The dogs won't stop barking. Their tone says chipmunk and I think, great!, dogsitter, and let them have at it, snorting and scrabbling to reach under the stacks of lumber in the sawmill yard next door. But things escalate, tonal vibrations, and I walk over to check. Something lies in between the stacks, a mound. It's brown, furred, larger than a cat. Badly injured, with open wounds, it's a coyote, still alive but not moving. Just breathing, barely. I leave it to die alone.
We call the conservation officer and wait, hoping someone comes today. The animal's presence haunts us. We talk to our neighbour, a hunter, he would shoot it but that's not legal. As if we can hear it breathing, the animal's presence haunts us, a faint stench, an uncomfortable intuition. The dogs behave like addicts and have to be contained or they race over and bark in its face, high on adrenalin and instinct. The guilt is unbearable, my role in its suffering.
One gunshot splits the tension; it's euthanized. When the body is removed, we confirm with the dogs that it's over, but they are intent and have to be hauled back from following that scent, the scent of death, displacement, fear and survival. The conservation officer is surprised, he can't understand why it's downtown and I wonder, does he mean the sawmill or the coyote?
Thousands of fins. Thousands of bodies. At the mouth of the Skeena River, a bloom rushed through saltwater toward its origin. Eulachon formed a silver stream, slivers that drove hard inland, pursued by predators large and small. Hundreds of gulls cluttered the sky, bent-winged and incontinent. The dark round heads of seals bobbed and swam, gorging on oily flesh and tiny bones. Sea lions, long whiskered and vulgar, barked and ate, unrelenting in their appetite. The massive feast staggered north.
When it reached its birthplace, along the Skeena’s shoals and anywhere that shallows divided the fish, skilled human fingers scooped, gutted, and hooked the slim fish onto long wooden poles. Translucent and shimmering they hung by their gills, left to become dried, greasy remnants. Multitudes of others were boiled, reduced to a stinking life-giving oil, rich with minerals and salt.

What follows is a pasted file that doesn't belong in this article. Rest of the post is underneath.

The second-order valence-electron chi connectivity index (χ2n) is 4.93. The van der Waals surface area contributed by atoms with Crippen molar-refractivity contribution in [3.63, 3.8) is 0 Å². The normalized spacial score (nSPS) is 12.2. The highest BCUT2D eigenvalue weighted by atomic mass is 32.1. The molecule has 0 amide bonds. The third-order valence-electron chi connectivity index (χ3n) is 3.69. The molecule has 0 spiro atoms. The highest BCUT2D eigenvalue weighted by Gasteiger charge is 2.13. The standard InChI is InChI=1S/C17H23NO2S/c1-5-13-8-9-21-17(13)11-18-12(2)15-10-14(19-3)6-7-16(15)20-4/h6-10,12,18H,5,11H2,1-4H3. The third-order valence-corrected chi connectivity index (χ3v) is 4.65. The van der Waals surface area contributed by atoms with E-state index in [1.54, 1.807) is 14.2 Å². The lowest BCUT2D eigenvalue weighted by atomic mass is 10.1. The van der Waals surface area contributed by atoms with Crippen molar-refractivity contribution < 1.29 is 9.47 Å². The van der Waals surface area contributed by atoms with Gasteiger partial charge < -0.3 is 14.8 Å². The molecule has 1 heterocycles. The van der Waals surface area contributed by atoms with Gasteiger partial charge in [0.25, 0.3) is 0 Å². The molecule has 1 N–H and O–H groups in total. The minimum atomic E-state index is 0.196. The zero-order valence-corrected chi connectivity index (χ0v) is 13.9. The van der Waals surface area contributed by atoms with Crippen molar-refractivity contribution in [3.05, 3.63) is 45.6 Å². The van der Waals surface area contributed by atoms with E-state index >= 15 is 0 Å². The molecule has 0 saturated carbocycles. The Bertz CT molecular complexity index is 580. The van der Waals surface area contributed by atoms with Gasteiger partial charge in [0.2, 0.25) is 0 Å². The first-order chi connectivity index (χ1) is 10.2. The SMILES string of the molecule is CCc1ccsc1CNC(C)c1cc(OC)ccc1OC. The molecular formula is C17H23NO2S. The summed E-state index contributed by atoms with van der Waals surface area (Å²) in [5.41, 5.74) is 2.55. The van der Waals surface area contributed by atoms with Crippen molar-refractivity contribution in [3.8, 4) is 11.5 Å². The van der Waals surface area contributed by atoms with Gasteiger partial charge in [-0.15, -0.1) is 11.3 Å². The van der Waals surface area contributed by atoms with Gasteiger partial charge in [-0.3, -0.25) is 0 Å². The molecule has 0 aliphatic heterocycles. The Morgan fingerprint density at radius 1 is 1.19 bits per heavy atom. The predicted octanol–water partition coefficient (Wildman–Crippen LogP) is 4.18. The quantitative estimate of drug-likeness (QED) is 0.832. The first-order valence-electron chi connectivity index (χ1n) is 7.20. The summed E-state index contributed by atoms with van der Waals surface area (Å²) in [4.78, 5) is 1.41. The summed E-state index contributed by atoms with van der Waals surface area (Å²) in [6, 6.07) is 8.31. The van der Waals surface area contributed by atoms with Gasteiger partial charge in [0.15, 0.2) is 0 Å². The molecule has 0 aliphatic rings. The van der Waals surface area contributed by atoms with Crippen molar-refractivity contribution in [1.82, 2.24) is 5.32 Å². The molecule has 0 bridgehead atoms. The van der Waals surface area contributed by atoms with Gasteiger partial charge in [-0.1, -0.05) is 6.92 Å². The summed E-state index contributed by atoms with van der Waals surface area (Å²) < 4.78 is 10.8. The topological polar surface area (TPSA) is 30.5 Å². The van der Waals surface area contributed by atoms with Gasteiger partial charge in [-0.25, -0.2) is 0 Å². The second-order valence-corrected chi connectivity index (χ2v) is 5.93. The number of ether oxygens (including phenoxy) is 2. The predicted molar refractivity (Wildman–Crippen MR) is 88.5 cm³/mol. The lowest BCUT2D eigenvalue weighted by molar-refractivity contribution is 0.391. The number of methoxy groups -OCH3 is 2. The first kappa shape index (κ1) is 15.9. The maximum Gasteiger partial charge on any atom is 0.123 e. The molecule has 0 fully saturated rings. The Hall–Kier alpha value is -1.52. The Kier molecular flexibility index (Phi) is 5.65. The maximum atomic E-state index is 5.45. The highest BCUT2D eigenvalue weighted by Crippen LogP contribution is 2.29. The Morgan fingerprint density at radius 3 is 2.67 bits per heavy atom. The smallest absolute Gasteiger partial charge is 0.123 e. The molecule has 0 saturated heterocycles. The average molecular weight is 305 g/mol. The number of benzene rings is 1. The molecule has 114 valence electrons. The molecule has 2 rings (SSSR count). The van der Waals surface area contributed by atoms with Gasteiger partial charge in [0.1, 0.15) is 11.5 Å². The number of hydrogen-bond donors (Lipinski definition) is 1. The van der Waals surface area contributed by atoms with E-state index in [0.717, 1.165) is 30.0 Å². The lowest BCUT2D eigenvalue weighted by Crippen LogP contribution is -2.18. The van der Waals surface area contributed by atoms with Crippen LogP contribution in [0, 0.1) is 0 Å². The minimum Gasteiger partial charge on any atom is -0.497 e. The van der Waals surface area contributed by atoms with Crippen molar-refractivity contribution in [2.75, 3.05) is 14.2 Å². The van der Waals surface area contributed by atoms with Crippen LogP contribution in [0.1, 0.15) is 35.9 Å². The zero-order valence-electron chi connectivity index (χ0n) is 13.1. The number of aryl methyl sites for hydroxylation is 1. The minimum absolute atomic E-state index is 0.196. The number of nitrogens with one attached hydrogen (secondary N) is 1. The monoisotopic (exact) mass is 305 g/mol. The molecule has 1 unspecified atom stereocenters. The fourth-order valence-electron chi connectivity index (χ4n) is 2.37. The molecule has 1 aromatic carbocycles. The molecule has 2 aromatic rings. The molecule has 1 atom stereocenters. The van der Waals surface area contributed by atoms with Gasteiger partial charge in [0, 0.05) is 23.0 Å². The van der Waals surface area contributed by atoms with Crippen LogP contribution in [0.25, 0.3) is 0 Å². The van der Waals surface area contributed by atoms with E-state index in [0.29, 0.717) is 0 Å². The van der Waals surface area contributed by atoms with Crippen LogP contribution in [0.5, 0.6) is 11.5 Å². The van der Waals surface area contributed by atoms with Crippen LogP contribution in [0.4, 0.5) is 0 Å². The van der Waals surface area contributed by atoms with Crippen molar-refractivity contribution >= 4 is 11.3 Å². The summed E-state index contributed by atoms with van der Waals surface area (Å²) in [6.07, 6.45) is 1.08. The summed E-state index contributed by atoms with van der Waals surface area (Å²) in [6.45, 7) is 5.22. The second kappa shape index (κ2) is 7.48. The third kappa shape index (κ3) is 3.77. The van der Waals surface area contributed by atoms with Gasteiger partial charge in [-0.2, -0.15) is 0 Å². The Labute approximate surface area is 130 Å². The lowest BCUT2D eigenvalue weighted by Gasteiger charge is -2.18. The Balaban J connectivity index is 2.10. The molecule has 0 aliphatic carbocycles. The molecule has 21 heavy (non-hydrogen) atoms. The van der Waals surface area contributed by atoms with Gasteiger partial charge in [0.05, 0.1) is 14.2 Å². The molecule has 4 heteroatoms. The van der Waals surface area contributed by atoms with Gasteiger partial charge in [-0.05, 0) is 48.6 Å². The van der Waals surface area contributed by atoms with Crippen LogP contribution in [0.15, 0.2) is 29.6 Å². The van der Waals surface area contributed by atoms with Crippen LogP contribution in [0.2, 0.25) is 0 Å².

Candlefish. Overabundant. A wild frenzy, a long-awaited event that marked the end of darkness, winter, and a hunger for what was missing.
Then it was over. Dead bodies tumbled in eddies and sank, or snagged onshore, rotted, covered in flies. The massacre has its season.
from my novel in progress, Remote Triggers
Texas. Frank closed her eyes. The heat warmed her bones from the inside, a delicious relief regardless of being in her ex-husband's home state. Frank could not afford to lose her nerve. She took a minute, straightened her shoulders and moved toward the unfriendly, gull-shaped train station. An oil boom was building in Texas, the people were one part thrilled, two parts cautious. The rest kept farming, which presented her with a challenge. Frank had plans to drain her ranch of oil then plant it with pecans. Acres of nut-bearing trees, big, messy and decadent, bursting with all the sex that no one here was getting.
Inside the empty station, cooler air drifted across her legs, Her disease was advancing. Her legs were hot, bursting sausages, she sweated distress. She snarled at the man behind the counter.“I need to hire a carriage.”
“Where to ma'am?” He wheezed and stared at her.
“The Double Bar spread.”
“That’s a long way.”
He shrugged."Up to you. Wait outside." He did not offer help with her bag. “But Hank’s the only one out there now."
There had been some trouble. That was the reason she was here. Frank dragged her bag along the dusty floor and ignored the scabby man's gaze that followed her the entire distance. Oil was trouble, sabotage and an injured worker was worse. She had both on her ranch. On the hard bench outside she rested and rubbed her elbow. Fourty years old, divorced, stinking rich and friendless. Money had a powerful scent and it would not be long before word of her arrival resulted in a carriage. Power intoxicated people, she learned that from her ex-husband. Albert also taught her to ache in places she could not identify.
When she opened her eyes, the sun had peeled the skin off everything around her. Frank squinted into the glare. Her ride had arrived.
The ranch was as she remembered, spread around a lake that tore the sky in half. Fence posts drew lines that wavered in the heat and the oil derricks bobbed up and down, except for the one that hung broken, a scorched and hideous gallows.